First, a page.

March 11, 2019
China's soybean imports fall to monthly lowest in February
At 4.46 million tonnes, China's soybean imports in February had plunged 17% -compared to February 2018 - to their lowest monthly level in four years, Reuters reported.
According to customs data, buying slowed due to uncertainties over trade relations with the US and flat demand for soymeal. "The low figures were still mainly because of tariffs on US soybeans," said Tian Hao, senior analyst with First Futures.
"Importers did not buy lots of Brazilian beans recently either, as they were waiting to buy US soybeans, amid optimism of a final Sino-US trade deal," Tian said. "What is more, there were no commercial benefits to bring in Brazilian soybeans as demand was flat due to African swine fever outbreaks."
Chinese buyers had been scooping up on Brazilian beans but such purchases have slowed recently as China and the US made major progress in trade talks aimed at ending a lengthy trade dispute.
The February figures were also 40% down from 7.38 million tonnes in January, the data showed, as crushers slowed production during the Lunar New Year holiday. Soybean imports usually ease in the month of the week-long festival, which fell in early February this year, as businesses close.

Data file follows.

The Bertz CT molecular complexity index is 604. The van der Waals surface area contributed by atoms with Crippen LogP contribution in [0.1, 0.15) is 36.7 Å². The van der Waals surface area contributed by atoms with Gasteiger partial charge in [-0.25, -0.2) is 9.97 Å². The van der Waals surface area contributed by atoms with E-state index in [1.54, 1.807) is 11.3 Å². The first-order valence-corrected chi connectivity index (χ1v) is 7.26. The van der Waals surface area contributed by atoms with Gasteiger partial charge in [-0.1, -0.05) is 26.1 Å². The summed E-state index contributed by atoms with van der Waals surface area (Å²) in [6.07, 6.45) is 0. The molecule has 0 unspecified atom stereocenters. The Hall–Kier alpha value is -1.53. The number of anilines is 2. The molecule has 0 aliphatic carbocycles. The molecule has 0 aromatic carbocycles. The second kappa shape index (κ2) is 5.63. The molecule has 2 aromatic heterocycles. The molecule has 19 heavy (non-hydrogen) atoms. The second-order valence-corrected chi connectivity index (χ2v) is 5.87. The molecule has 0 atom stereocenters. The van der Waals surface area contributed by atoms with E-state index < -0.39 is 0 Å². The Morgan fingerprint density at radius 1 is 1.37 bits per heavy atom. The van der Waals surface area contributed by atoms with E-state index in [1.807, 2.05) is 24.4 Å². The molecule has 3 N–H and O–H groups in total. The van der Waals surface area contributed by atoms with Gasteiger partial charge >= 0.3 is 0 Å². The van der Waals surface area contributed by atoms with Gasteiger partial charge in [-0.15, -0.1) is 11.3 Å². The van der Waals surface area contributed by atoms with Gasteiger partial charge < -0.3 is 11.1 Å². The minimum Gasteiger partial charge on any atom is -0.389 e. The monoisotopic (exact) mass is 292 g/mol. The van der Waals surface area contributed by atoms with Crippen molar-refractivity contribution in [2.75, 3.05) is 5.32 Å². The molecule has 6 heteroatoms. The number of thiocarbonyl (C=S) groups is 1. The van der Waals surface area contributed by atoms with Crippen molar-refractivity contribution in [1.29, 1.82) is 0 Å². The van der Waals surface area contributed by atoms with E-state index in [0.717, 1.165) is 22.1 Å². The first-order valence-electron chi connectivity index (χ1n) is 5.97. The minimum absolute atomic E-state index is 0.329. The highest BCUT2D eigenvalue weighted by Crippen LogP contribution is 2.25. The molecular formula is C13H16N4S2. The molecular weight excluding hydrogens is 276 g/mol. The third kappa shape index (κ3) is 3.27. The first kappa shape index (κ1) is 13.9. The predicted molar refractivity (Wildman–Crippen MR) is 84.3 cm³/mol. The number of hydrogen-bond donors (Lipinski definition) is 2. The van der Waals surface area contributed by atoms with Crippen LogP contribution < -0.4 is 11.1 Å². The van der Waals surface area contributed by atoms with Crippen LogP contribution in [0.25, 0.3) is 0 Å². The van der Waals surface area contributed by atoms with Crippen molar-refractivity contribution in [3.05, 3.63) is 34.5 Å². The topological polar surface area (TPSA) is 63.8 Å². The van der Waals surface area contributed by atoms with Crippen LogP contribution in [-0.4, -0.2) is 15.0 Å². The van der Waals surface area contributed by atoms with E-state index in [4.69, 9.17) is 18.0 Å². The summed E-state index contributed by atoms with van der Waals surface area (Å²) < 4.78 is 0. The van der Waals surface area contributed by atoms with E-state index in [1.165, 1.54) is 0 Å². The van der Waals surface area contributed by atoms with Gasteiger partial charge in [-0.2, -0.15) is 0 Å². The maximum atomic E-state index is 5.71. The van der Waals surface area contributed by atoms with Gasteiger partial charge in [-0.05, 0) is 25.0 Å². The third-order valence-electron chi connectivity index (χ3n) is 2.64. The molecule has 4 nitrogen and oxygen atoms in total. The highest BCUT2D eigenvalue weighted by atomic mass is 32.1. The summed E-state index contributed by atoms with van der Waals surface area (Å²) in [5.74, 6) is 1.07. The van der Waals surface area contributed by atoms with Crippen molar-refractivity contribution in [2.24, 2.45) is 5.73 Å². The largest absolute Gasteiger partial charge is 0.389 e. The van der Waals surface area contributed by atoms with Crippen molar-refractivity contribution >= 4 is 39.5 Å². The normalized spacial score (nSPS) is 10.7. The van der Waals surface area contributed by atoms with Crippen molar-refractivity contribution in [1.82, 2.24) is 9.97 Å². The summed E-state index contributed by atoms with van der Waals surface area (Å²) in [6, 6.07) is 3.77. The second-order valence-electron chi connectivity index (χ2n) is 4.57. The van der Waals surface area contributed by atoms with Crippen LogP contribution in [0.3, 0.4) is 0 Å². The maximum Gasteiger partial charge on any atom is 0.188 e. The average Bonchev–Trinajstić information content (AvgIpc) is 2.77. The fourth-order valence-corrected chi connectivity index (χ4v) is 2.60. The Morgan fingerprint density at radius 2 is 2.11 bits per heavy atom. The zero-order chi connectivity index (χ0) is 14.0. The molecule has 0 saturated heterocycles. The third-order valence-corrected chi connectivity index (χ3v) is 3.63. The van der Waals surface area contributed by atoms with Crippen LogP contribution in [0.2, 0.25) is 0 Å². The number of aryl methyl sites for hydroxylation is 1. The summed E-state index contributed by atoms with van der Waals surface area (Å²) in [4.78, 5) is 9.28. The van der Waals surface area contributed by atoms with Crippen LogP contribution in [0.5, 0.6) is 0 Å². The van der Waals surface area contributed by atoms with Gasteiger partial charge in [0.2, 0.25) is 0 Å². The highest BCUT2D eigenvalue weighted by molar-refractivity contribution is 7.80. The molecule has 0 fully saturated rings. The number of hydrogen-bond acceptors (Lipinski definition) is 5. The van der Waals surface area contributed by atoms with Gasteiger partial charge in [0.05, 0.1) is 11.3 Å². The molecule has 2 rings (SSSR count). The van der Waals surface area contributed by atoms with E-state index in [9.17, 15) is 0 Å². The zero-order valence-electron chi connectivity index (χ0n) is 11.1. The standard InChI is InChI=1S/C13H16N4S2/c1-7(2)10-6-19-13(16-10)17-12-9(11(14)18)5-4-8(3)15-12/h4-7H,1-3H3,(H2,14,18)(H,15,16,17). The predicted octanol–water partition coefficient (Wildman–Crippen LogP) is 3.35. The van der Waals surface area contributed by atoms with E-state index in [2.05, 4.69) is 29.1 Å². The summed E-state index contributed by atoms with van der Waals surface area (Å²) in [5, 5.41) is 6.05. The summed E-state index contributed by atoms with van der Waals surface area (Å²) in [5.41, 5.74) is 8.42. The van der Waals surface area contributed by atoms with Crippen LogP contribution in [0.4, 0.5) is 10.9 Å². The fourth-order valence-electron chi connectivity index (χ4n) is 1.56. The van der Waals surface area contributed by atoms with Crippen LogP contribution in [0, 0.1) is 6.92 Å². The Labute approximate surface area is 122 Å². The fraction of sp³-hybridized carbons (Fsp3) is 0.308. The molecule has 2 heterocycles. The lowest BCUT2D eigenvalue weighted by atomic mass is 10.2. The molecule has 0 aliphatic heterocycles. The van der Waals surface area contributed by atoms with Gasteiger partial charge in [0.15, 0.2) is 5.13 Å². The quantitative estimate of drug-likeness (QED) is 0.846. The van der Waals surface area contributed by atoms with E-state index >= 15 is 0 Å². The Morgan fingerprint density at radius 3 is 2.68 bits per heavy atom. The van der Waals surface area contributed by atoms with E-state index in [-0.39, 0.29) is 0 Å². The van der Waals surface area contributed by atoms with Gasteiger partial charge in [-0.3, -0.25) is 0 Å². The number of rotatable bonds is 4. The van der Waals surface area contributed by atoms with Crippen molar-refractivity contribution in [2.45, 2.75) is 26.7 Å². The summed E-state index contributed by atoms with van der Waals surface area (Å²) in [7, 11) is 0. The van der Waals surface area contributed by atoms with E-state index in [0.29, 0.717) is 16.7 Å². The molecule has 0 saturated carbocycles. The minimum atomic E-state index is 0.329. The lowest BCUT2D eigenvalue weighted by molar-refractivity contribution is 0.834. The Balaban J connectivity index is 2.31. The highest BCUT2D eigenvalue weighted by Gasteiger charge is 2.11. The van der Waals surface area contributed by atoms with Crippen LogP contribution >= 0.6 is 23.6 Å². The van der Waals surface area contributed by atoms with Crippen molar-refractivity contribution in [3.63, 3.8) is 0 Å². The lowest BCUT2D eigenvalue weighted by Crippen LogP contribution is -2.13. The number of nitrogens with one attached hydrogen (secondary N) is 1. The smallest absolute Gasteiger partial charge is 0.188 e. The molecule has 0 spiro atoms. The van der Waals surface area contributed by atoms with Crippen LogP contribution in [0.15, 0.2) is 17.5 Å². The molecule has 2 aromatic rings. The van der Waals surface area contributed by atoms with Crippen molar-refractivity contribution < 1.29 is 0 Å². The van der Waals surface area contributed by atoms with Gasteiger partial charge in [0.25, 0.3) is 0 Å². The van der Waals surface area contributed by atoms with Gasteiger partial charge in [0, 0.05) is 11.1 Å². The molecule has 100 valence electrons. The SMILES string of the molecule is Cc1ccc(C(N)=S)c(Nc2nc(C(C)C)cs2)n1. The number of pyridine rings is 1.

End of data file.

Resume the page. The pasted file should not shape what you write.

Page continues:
For the first two months of 2019, imports fell to 11.83 million tonnes, down 15% from the same time a year ago.
Shipments this year have dropped as a highly contagious African swine fever outbreak has impacted the world's largest pig herd, curbing demand for soybeans for use in animal feed.
China would get most of its oilseeds from the US in the fourth quarter and early in the new year after the US harvest comes to market. However, buyers have stayed clear of US cargoes due to tariffs imposed on soybeans amid the ongoing trade tensions.
The two countries agreed to a trade truce on December 1. Chinese firms have so far bought about 10 million tonnes of US soybeans for delivery in the first months of 2019, although a 25% tariff on US shipments remains in place.